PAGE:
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The Forgotten: Gold is Where You Don't Find It

A film noir disguised as a western, a western embedded in a modern murder mystery, the last film of S. Sylvan Simon.
David Cairns
The auteurists have been quiet too long about S. Sylvan Simon, the producer-director of Red Skelton and Abbout & Costello movies, and I'm not even kidding. His first claim to prominence is probably Grand Central Murder (1942), an absolute masterclass in camera blocking with large-ish groups of people, and his Skelton trilogy of Whistling in the Dark, Whistling in Dixie, and Whistling in Brooklyn would be Exhibit 2, maybe, but Lust for Gold (1949), which he was working on when he died (George Marshall, another maybe-underrated director with a great eye, took over) is really strong too, and it's a noir disguised as a western with a crazy structure and you should see it.
We start with a fervid voiceover read by an overheated William Prince, who's playing the author of the original book this is based on, and he's telling us about the famous Lost Dutchman Mine (so named because it was started by Spaniards then rediscovered by a German) at Superstition Mountain, and the striking black and white landscapes and ominous music seem to imply that the rumored curse is no superstition.
In Prince's framing narrative we learn that someone's murdering prospectors who go looking for this mine, and then we lurch into a huge flashback in which Glenn Ford plays the German Dutchman (!) who finds the loot but keeps its location secret for fear of claim-jumpers, and Ida Lupino plays the seductive baker (!) who decides to seduce him so she can rob him blind. Gig Young is her no-good husband, and you realie that nobody in the 1870 part of the story is any good. The townsfolk are all mean grotesques (S.S. Simon gets practically Leone-esque with his close-up uglies) and our three leads are (1) a cold-blooded murderer (Ford kills the guys who get to the mine first, then his own partner), (2) a femme fatale who overcharges for her buns, and (3) her husband, who fled suspicion of murder in another state (let's face it, he was guilty).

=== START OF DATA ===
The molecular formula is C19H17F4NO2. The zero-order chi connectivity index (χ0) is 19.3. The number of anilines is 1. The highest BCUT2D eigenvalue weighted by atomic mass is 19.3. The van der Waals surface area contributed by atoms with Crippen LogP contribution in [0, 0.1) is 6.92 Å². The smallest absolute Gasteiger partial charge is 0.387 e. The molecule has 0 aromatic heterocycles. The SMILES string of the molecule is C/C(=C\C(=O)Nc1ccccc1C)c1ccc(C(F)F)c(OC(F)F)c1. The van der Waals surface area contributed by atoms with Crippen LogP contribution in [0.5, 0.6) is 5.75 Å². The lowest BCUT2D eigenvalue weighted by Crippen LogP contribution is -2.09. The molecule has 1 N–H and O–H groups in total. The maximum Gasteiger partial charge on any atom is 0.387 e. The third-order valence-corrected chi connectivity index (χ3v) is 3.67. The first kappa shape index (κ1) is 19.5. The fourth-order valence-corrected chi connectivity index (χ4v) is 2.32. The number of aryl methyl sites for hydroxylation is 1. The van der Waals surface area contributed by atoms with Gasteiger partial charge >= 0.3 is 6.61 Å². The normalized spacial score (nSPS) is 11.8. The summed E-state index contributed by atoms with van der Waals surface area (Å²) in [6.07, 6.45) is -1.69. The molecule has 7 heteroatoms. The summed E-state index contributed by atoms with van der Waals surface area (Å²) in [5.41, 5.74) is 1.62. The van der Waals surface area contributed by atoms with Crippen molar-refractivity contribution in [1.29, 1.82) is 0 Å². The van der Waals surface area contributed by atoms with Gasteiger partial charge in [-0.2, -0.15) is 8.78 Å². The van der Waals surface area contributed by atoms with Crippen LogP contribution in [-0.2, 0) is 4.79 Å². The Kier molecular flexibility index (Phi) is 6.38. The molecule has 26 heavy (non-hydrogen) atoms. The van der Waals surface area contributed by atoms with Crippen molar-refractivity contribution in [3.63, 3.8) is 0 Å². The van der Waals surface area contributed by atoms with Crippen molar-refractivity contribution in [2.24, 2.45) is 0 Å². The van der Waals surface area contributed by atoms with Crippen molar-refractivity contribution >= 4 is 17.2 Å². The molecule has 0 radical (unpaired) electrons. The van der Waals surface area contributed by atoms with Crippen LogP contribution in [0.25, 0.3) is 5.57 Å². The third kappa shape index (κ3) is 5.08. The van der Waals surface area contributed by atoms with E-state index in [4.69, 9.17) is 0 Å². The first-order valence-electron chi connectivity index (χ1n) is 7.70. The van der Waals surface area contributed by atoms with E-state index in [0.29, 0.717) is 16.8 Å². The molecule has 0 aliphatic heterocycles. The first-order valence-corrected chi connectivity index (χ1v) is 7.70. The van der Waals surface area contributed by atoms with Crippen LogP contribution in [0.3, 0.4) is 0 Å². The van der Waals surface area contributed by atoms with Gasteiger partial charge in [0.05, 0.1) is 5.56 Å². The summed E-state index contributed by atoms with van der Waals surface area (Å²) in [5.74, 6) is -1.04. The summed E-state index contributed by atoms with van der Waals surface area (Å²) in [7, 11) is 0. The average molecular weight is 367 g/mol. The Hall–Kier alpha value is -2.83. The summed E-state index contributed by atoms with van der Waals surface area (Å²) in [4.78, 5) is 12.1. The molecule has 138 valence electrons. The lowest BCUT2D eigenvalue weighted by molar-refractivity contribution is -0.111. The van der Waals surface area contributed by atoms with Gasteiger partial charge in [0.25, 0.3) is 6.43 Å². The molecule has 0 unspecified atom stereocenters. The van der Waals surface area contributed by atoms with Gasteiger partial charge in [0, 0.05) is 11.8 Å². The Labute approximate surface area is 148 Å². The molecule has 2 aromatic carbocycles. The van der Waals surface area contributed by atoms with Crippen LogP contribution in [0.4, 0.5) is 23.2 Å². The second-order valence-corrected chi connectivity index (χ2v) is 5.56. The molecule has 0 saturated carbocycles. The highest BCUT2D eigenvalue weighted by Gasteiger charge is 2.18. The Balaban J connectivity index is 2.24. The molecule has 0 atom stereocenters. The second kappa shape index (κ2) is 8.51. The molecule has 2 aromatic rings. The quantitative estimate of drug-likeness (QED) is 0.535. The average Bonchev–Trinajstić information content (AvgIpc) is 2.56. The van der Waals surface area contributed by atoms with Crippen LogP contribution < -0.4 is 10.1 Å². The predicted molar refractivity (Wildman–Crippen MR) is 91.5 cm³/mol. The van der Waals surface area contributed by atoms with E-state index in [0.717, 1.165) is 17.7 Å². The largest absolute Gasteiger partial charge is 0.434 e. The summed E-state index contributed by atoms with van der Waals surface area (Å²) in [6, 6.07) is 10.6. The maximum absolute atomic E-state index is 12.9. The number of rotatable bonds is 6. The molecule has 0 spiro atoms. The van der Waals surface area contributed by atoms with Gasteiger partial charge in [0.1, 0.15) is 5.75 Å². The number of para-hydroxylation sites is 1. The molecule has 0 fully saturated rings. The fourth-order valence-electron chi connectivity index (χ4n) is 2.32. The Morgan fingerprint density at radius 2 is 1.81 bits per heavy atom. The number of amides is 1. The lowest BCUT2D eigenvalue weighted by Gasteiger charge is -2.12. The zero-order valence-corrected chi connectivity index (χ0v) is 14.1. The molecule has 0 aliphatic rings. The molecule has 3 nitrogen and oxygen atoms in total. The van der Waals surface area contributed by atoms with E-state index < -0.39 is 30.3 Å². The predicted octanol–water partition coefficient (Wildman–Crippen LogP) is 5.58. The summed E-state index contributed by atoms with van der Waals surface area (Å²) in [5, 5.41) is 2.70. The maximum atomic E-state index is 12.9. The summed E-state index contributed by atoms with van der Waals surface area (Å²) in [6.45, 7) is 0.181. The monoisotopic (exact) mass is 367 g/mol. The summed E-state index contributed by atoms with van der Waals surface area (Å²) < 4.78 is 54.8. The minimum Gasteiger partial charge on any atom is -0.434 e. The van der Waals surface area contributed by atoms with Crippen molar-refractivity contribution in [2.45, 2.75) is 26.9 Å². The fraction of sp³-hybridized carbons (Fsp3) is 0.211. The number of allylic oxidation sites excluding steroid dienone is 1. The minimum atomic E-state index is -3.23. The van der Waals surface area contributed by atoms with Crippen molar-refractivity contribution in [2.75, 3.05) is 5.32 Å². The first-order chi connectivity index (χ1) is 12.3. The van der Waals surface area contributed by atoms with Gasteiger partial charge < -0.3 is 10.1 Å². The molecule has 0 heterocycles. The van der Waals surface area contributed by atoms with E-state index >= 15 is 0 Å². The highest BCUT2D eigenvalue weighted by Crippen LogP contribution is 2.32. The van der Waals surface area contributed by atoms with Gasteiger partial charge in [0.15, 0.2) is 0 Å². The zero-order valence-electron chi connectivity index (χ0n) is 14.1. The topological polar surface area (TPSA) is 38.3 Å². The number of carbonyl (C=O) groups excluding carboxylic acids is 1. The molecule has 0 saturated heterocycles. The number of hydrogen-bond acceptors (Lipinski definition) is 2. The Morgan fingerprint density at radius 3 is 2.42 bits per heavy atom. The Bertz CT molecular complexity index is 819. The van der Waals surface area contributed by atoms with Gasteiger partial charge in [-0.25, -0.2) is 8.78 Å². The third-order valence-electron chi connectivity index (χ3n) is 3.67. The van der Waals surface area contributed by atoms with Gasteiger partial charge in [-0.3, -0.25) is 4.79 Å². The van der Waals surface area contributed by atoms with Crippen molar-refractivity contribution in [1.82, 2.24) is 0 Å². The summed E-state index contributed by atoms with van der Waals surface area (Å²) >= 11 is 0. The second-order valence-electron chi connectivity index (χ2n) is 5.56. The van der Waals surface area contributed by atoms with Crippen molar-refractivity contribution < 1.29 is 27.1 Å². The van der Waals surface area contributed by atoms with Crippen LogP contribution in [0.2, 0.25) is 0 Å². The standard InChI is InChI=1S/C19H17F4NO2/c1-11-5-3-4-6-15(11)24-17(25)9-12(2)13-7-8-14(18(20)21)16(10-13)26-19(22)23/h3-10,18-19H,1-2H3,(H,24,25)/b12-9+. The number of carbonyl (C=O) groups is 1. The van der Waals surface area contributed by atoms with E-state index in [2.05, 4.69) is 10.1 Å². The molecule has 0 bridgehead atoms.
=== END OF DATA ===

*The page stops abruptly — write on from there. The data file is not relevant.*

And, since the film devotes more attention to them that their venal, shady or just plain unpleasant fellow residents, they're the most appealing characters available. Back in the 1949 framing narrative, everyone's comparatively nice except one of them is a gold-fevered serial killer. But which?
Well, the answer's signposted quite heavily, though part of me was willing it to be an impossibly grizzled centenarian hold-out from the 1870 part of the film, smothered in latex appliances. The lack of such a twist leaves the flashback completely disconnected from the framing story except by theme and locale, a way to combine two stories not complex enough to fill out a feature independently. And who knows, maybe that loopier ending was contemplated, and got dropped during the changeover of directors?
Marshall was a good choice to replace S.S.S. because their blocking style is comparable: lots of fluid shifts of composition, never resting on a flat two-shot for long, turning a medium shot into a wide by moving the actors, or an over-the-shoulder to a three-quarter close-up by spinning someone round—Marshall's approach is well illustrated in something like Murder He Says (1945). It makes Lust for Gold a masterclass in dynamic dramaturgy.
The noir style, by the way, extends to bit part casting like the appearance of Percy Helton (corrupt coroner in Kiss Me Deadly) as the town barber, his own dome etched with a ludicrous Spirograph™ whorl that might make most of us hesitate before setting buttock in his chair.
Lupino, of course, is great, not bothering not to sound English, but fitting right into two very American genres at the same time. Ford seems to relish the opportunity to be an unredeemed villain (which plays more to his strengths anyway, he always seems kind of unpleasant, or at least embittered and grudging), and Gig Young is another actor who seems to gain in interest when he plays against his bland good looks (maybe I'm prejudiced against him because of the bad end he came to).
S.S.S. was only 41 when he died. He'd made 33 features. If he'd lived to 83, like Marshall, he might have made 90, like Marshall. And who knows how many good ones?
The Forgotten is a regular fortnightly column by David Cairns, author of Shadowplay.


George MarshallS. Sylvan SimonThe ForgottenColumns
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